He wasn’t someone I knew personally. It was a famous person I genuinely had great care and admiration for.
By Thursday lunchtime I thought things had calmed down somewhat. I was beginning to relax a little, I allowed my guard to be lowered. Oh how wrong I was.
That afternoon I was sent in to a panic after hearing some information.
The information itself isn’t important to the story, but I want to shed some light on my reactions, feeling and actions and how it wasn’t until 4 days later when I realised I had an anxiety attack.
You know the scene in Jaws, where Chief Brody is on the beach and the effect that’s made when the camera moves in while zooming out? That’s the best way I can describe how my heart felt.
My insides felt heavy and empty at the same time. The panic of the future ‘what if’ moments kicked in, the memories of recent situations came flooding back.
My heart started beating fast and I suddenly felt quite hot and fidgety.
I didn’t know where to look, should I say something or keep my mouth shut? Was this news to me or did everyone know?
My breaths were short but I took some deep breaths and asked others if they were aware of the news.
My nervousness overtook me and my shaking was incredibly noticeable if I held my hands still for any moment.
The sense of dread that overcame me was something I hadn’t felt in a long long time.
When talking with others I was aware of getting quite short with my sentences, and repetitive. My words were also getting jumbled up. I was getting frustrated with myself as I felt I couldn’t get the right words out, or in the right order.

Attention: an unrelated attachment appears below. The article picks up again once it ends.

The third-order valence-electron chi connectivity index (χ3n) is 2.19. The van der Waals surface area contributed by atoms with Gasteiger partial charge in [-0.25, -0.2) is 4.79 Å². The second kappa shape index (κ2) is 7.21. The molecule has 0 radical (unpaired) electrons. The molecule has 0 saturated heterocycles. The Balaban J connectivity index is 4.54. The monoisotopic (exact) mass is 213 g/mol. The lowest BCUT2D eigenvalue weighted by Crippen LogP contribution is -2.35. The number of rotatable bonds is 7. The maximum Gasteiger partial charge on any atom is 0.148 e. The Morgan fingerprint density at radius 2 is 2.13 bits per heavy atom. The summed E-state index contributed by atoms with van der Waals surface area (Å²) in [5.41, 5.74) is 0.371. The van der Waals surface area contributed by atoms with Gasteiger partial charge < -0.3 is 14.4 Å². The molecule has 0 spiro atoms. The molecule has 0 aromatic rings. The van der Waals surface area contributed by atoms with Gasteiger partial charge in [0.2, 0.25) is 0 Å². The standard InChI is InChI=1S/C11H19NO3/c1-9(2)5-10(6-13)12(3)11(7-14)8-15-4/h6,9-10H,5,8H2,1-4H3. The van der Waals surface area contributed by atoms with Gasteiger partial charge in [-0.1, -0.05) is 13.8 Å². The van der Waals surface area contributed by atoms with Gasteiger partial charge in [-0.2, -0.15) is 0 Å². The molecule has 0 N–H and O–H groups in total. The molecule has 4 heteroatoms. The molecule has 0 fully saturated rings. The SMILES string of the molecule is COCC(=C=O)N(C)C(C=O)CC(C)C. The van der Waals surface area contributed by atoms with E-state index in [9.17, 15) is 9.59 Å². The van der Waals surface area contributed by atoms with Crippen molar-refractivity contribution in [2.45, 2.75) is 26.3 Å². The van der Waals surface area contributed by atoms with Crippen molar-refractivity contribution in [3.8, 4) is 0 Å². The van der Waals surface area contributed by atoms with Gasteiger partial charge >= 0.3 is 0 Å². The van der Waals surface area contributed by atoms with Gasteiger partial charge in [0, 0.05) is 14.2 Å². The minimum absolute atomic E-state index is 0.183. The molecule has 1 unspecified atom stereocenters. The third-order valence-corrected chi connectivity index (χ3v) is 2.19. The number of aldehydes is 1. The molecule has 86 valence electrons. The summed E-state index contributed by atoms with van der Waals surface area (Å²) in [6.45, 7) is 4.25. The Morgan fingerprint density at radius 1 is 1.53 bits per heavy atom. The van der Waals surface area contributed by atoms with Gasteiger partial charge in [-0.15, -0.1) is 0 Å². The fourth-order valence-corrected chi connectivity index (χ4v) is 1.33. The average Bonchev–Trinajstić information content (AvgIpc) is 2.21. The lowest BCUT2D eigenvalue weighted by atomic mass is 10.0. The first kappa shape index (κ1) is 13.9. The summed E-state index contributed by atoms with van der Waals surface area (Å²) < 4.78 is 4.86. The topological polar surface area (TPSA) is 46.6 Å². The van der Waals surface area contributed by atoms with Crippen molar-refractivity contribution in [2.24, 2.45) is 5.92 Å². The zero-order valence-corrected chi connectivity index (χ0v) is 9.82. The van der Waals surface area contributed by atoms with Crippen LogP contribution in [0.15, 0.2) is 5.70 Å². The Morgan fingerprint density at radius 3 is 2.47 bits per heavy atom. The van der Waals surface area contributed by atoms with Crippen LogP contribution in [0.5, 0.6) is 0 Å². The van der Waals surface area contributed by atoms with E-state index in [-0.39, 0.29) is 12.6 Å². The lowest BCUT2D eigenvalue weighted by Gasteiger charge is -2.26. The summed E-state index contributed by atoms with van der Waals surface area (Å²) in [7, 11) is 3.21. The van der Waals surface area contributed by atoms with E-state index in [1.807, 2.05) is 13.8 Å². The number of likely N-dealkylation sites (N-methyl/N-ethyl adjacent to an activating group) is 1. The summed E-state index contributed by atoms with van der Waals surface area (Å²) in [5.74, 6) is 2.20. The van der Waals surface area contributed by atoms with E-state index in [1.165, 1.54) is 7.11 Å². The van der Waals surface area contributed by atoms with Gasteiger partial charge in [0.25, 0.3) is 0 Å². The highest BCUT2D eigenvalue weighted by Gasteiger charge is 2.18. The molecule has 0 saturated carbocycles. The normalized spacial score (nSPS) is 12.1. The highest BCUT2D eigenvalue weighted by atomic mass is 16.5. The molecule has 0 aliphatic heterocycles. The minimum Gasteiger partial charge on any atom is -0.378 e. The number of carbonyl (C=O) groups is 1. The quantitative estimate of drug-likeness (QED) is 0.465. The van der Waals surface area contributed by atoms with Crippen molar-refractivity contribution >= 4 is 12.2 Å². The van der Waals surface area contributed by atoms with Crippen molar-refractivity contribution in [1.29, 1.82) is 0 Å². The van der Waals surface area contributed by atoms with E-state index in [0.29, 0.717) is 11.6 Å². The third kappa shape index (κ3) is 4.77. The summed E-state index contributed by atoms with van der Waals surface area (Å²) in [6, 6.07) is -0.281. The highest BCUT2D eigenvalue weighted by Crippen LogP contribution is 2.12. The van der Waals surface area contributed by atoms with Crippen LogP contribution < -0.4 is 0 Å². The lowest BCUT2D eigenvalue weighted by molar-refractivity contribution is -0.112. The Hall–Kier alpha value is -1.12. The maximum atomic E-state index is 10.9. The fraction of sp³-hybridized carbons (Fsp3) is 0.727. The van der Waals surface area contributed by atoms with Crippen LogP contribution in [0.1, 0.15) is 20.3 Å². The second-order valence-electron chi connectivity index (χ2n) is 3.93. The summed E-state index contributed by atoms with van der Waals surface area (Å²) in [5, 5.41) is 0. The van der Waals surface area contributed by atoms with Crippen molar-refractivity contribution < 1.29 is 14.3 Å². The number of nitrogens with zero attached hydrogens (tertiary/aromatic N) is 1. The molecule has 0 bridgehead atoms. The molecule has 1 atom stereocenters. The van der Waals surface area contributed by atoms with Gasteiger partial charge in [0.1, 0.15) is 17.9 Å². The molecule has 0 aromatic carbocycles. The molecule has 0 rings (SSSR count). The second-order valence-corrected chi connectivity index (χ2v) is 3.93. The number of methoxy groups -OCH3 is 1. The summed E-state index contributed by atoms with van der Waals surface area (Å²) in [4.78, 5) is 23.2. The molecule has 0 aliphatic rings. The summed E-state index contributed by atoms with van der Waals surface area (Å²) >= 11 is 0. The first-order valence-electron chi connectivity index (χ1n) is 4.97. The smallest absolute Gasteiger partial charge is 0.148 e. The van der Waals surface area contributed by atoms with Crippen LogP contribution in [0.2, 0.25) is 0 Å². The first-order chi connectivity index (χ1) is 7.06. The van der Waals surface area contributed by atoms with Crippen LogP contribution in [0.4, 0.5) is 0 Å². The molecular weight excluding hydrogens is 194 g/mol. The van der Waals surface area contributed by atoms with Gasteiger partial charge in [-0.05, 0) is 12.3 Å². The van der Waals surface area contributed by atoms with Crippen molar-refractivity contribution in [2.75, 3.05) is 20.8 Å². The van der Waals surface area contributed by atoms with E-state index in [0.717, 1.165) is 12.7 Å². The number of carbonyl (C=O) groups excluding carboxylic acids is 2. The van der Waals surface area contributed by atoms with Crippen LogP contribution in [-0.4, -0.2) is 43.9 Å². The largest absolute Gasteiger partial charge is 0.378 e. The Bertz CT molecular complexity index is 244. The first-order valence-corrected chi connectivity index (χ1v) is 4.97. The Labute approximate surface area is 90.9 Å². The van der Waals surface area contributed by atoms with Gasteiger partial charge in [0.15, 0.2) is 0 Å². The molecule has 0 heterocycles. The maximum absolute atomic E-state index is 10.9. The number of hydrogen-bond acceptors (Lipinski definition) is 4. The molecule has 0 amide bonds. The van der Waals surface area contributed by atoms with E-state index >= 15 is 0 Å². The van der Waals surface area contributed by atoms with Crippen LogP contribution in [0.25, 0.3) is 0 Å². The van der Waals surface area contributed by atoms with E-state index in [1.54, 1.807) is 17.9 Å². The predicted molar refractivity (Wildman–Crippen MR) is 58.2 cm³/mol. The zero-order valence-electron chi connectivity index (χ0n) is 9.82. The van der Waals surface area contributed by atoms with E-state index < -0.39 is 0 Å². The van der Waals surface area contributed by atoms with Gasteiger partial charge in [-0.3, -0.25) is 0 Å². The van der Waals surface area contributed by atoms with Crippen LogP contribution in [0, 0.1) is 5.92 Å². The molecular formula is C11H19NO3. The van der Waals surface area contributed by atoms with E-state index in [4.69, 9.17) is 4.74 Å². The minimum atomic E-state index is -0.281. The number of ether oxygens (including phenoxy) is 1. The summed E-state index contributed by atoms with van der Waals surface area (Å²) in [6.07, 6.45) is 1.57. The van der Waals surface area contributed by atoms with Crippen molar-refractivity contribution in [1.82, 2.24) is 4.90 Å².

I could feel my eyes welling up so had to make an emergency dash to the toilet for respite from being around people.
After a few minutes, I composed myself, tried to think rationally and went back to work.
Although, I couldn’t shift the thoughts. The worry was still in the forefront of my mind, I was unable to concentrate on the most basic actions at work. My focus was shot to bits. Luckily it was quiet on the phones so didn’t have many customer queries.
The whole thing had given me a cracking head ache and stomach ache too.
Throughout the next 2 hours the most extreme situations had gone through my brain of what could happen, what others think of me for speaking my mind and what a self righteous wreck I must have sounded.
By the time I left for the day my shaking had calmed, but I was still wobbly. I think the mental exhaustion of the afternoon (and the week) allowed me to have such a good solid night’s sleep, but I was still shattered in the morning.
Somehow, I still managed to get up and go to work the next day and fortunately the day turned out to be quite uneventful.